In December I shared a contest during our 12 Days of Christmas event. I didn't know what to expect, I really just went in with the mindset that I would know the winner when I saw the entry. (Turns out, there were two stories in all those submissions that were just needing to be told.) I didn't really know what I was getting myself into, to be honest. The very first email submission I received was from Jen who wrote,
Chelsey,I'm excited about this giveaway if only to have an excuse to share my story.
The next 10-11 paragraphs set the bar high. She told a story of life & love. Being engaged young, marrying 6 months later knowing they wanted & were ready to start a family and her getting orders to go to Iraq with disappointing news that an early blood test revealed that no, in fact those were not pregnancy symptoms as they had hoped. She told of how they survived the effects of war, transitioning into civilian life and, on top of it all, the possibility of infertility. Specialist after specialist, treatment after treatment, nothing worked - she wrote to me.
They came to Alaska for a fresh start. "We knew we were leaving behind a level of infertility treatment that is not available up here, but we thought maybe somehow a new home, a new life would make a difference. We were disappointed over and over, and began to question our choice to leave; at least in San Antonio we had a big, beautiful home, tons of shopping and entertainment, a low cost of living... everything to fill void of not having a baby."
As you can imagine, there were times in her words I started to tear up and I felt that I wasn't breathing. How could they have had to endure all of this. At this point years had passed and she felt her biological clock ticking away.
She wrote about other life events that happened during this time - finding a dog, near death, named Toklat that had been missing for 40 days. And how profound it was for her to watch his reunion with his owner. Weeks after this incident she read an article in the paper about a woman who had lost her Great Gray Owl, Earl. At this point, are you smiling? You know Earl if you have kids and live in this town. In fact, you may have seen him (& Jen) very recently. Back to the story.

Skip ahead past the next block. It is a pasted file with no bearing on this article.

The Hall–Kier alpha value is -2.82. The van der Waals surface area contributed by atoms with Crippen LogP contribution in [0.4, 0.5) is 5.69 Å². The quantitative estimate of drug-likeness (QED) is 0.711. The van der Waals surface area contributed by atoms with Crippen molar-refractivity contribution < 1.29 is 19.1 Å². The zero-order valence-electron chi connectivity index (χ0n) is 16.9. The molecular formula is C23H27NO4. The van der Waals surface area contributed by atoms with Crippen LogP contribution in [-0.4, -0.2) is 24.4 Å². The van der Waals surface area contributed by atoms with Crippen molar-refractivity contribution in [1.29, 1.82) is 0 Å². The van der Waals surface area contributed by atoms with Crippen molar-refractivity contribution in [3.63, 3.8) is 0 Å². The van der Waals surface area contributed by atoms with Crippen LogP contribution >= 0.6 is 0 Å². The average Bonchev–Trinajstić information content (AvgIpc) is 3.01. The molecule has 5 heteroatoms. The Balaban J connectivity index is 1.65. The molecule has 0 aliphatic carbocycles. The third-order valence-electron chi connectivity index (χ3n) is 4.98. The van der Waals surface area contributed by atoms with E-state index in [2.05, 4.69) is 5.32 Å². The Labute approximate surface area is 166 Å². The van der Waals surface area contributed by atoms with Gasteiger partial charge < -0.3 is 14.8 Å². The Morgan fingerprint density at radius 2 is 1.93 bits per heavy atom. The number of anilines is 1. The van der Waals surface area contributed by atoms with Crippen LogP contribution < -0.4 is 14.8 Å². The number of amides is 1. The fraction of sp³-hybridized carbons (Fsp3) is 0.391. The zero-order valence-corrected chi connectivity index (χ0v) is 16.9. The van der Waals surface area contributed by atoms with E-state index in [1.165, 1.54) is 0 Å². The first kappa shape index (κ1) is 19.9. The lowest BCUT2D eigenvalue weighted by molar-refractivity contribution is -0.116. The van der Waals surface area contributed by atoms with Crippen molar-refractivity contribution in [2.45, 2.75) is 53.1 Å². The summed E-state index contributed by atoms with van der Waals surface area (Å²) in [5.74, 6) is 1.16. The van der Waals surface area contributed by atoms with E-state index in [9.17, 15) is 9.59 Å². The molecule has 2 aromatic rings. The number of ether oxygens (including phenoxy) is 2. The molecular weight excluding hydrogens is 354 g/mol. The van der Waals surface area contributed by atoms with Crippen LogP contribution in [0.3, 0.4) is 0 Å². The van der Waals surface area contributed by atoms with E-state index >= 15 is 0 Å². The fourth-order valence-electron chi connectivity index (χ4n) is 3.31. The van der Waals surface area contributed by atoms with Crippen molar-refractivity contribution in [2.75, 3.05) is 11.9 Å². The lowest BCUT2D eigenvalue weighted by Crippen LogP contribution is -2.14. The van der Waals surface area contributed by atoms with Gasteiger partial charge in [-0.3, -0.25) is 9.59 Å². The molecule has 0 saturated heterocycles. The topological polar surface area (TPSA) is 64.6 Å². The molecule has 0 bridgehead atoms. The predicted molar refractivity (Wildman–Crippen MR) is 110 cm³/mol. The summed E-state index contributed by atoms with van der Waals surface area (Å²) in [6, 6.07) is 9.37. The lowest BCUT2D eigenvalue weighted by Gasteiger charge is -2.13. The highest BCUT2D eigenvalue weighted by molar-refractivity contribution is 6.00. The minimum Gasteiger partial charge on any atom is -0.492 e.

Jen learned from the article that Earl was a valuable & very well loved educational bird that had visited hundreds, maybe even thousands of school children, local Alaskans, and tourists alike. When she learned he had gone missing, she became determined to find him. Not an easy task with a well camouflaged bird. But low and behold, one night after kayaking on the Chena, Lee & Jen came across Earl, hopping on the side of the road. Jen's words spoke volumes -
Earl's handler was so thankful that she offered to teach me how to handle Earl and do presentations myself. It was a welcome distraction, and something to focus on, a new purpose. Then it dawned on me: finding Toklat and Earl were a lesson about the impossible. There is always hope, even when you don't know what the outcome will be, and sometimes you just have to keep on trying no matter what.
There is always hope. I heard her say. You just have to keep trying, no matter what.
They had one more month of trying their current treatment plan before possibly throwing in the towel forever. One day after one of her doctor's appointments, Jen stopped by a local cafe and mentioned to the barista how beautiful her owl bracelet was that she was wearing. Her co-worker chimed in to say that some people believe owls act as messengers and carry your wishes, dreams & hopes to a higher power. They were the carriers of dreams.
The next time she saw Earl, she whispered her wish to him.
two months after asking a simple favor from a humble owl, a miracle happened. I was pregnant. Somerley Taylor was born right before my 40th birthday. She is a happy, healthy, amazing girl. I would try to explain what family means to me, but I think my story sort of says it all. ... Nothing is more important than family.Thank you for allowing me to share our miracle story with you.